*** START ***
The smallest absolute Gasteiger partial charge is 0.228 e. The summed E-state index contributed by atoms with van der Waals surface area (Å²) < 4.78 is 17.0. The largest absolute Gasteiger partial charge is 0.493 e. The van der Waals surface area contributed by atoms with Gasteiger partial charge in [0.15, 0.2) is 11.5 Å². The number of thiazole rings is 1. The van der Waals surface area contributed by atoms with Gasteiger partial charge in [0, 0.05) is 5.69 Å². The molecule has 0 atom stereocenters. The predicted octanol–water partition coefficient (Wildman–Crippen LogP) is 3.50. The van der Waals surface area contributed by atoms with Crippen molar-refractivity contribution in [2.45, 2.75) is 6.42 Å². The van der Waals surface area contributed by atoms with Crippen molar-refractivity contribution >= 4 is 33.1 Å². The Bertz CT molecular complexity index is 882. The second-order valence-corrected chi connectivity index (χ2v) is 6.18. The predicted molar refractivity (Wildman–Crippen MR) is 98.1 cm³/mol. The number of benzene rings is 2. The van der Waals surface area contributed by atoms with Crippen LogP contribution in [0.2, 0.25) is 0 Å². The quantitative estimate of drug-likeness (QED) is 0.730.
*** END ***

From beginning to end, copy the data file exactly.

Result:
The smallest absolute Gasteiger partial charge is 0.228 e. The summed E-state index contributed by atoms with van der Waals surface area (Å²) < 4.78 is 17.0. The largest absolute Gasteiger partial charge is 0.493 e. The van der Waals surface area contributed by atoms with Gasteiger partial charge in [0.15, 0.2) is 11.5 Å². The number of thiazole rings is 1. The van der Waals surface area contributed by atoms with Gasteiger partial charge in [0, 0.05) is 5.69 Å². The molecule has 0 atom stereocenters. The predicted octanol–water partition coefficient (Wildman–Crippen LogP) is 3.50. The van der Waals surface area contributed by atoms with Crippen molar-refractivity contribution in [2.45, 2.75) is 6.42 Å². The van der Waals surface area contributed by atoms with Crippen molar-refractivity contribution >= 4 is 33.1 Å². The Bertz CT molecular complexity index is 882. The second-order valence-corrected chi connectivity index (χ2v) is 6.18. The predicted molar refractivity (Wildman–Crippen MR) is 98.1 cm³/mol. The number of benzene rings is 2. The van der Waals surface area contributed by atoms with Crippen LogP contribution in [0.2, 0.25) is 0 Å². The quantitative estimate of drug-likeness (QED) is 0.730.